Combatants in the long-running war over affirmative action in education are lined up again in the U.S. Supreme Court. But the coming battle is a little different from those that produced well-known high court landmarks involving race and admissions.
Early in the new court term that opens next week, the justices will weigh a case about a 2006 Michigan ballot measure that prohibited racial preferences in education and other areas of state and local government. Last year, a federal appeals court struck down the measure as it applies to admissions policies at state colleges and universities.
The measure violated the 14th Amendment equal-protection rights of racial minorities in the state by making it harder for them to achieve a political goal, namely, a race-conscious admissions policy, the full U.S. Court of Appeals for the 6th Circuit, in Cincinnati, said in an 8-7 ruling.
Many people were poised for a landmark decision last term on the use of race in admissions in the case known as Fisher v. University of Texas at Austin. But after months of deliberation, the Supreme Court issued a modest 7-1 decision that a lower court had failed to hold the university’s race-conscious admissions plan to the demanding burden of “strict scrutiny.” The high court sent the case back to the U.S. Court of Appeals for the 5th Circuit, in New Orleans, which has asked for new legal briefs.
The case from Michigan, Schuette v.Coalition to Defend Affirmative Action (No. 12-682), is the top education case in the Supreme Court’s new term. Other cases of interest to educators involve age discrimination, campaign finance, and prayers at public meetings of government boards.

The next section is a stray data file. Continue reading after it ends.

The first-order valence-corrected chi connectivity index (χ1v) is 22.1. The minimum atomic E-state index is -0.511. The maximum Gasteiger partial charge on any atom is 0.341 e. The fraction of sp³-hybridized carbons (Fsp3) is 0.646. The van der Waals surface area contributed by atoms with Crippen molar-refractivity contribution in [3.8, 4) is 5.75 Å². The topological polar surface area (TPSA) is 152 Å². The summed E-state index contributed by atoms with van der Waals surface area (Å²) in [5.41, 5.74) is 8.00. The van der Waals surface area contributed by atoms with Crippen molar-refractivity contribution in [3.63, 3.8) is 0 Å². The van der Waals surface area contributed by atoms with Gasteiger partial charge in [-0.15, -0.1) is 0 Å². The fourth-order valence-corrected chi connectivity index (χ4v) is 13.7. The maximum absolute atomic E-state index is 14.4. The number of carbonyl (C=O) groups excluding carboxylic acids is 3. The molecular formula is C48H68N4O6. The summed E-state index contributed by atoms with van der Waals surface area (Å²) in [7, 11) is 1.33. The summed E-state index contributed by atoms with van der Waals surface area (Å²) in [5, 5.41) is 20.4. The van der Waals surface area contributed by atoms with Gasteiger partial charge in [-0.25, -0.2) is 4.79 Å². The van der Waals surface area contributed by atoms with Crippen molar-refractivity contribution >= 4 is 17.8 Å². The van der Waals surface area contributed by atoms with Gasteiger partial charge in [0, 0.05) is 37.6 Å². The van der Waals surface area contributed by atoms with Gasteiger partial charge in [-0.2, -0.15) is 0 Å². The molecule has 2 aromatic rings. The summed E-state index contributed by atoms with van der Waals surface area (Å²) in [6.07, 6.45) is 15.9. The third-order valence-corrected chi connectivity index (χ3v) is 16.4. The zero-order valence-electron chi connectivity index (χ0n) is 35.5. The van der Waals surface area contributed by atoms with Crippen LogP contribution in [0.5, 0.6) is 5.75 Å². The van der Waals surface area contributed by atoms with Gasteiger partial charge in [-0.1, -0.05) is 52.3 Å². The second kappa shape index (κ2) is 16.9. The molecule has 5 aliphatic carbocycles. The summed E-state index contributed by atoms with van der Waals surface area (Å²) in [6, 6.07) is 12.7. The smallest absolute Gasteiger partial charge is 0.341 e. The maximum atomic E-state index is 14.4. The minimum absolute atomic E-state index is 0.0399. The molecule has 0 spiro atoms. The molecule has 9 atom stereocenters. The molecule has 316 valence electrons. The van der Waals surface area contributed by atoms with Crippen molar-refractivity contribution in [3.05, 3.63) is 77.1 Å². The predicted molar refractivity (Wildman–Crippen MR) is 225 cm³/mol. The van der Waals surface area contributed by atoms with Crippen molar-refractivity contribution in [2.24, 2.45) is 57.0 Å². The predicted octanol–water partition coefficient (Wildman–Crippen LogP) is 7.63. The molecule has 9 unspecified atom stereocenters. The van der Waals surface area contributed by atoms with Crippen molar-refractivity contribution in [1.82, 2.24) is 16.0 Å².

The Michigan case has attracted a total of 30 friend-of-the-court briefs on both sides. Some of those are still fighting the last battle, stressing arguments about the constitutionality of race-conscious admissions plans. Indeed, in practical terms the justices’ ruling could affect the future of affirmative action in Michigan and elsewhere.
But the 6th circuit court’s ruling was based on a legal theory known as the “political process” or “political restructuring” doctrine.
The theory works like this: Under Michigan law, the state’s colleges and universities have plenary, or unqualified, power to supervise themselves through their governing boards. Those boards generally delegate admissions policies to faculty and administrative committees. (In other words, state lawmakers generally may not interfere.)
A student who wants to lobby a university’s board of regents or the admissions committee for a policy favoring, for example, legacy preferences (being the son or daughter of an alumnus) or a preference to residents of the state’s Upper Peninsula, may do so unencumbered.
But because of Proposal 2, which amended the state constitution, a member of a minority group may not simply go to the regents or admission committee to lobby for a racial preference that is permissible even under the Supreme Court’s complex rulings on affirmative action. That person would face the heavier political burden of trying to remove the state constitutional limitation.
The 6th Circuit court majority said Michigan’s Proposal 2 violated the equal-protection clause as interpreted by two Supreme Court decisions about ballot initiatives.
The case is set for oral arguments on Oct. 15.
Check out more on this important issue in Education Week